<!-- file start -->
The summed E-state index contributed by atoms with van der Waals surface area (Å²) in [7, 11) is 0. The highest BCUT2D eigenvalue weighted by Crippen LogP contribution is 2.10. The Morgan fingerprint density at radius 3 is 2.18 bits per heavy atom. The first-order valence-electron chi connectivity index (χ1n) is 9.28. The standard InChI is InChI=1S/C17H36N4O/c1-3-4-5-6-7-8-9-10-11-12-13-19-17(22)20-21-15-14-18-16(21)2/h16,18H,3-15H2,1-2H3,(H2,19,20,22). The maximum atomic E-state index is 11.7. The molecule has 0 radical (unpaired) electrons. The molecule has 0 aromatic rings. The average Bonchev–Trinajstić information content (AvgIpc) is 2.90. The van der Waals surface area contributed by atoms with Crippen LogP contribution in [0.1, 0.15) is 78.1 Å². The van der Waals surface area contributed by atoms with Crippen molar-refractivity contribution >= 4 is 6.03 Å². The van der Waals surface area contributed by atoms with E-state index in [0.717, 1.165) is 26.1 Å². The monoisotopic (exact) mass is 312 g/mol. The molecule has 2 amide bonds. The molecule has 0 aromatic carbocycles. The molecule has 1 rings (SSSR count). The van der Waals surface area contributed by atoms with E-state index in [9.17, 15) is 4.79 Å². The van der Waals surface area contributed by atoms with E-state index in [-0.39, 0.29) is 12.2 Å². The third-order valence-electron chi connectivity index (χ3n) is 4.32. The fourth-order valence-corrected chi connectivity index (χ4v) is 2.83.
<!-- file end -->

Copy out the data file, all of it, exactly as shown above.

The summed E-state index contributed by atoms with van der Waals surface area (Å²) in [7, 11) is 0. The highest BCUT2D eigenvalue weighted by Crippen LogP contribution is 2.10. The Morgan fingerprint density at radius 3 is 2.18 bits per heavy atom. The first-order valence-electron chi connectivity index (χ1n) is 9.28. The standard InChI is InChI=1S/C17H36N4O/c1-3-4-5-6-7-8-9-10-11-12-13-19-17(22)20-21-15-14-18-16(21)2/h16,18H,3-15H2,1-2H3,(H2,19,20,22). The maximum atomic E-state index is 11.7. The molecule has 0 radical (unpaired) electrons. The molecule has 0 aromatic rings. The average Bonchev–Trinajstić information content (AvgIpc) is 2.90. The van der Waals surface area contributed by atoms with Crippen LogP contribution in [0.1, 0.15) is 78.1 Å². The van der Waals surface area contributed by atoms with Crippen molar-refractivity contribution >= 4 is 6.03 Å². The van der Waals surface area contributed by atoms with E-state index in [0.717, 1.165) is 26.1 Å². The monoisotopic (exact) mass is 312 g/mol. The molecule has 2 amide bonds. The molecule has 0 aromatic carbocycles. The molecule has 1 rings (SSSR count). The van der Waals surface area contributed by atoms with E-state index in [9.17, 15) is 4.79 Å². The van der Waals surface area contributed by atoms with E-state index in [-0.39, 0.29) is 12.2 Å². The third-order valence-electron chi connectivity index (χ3n) is 4.32. The fourth-order valence-corrected chi connectivity index (χ4v) is 2.83.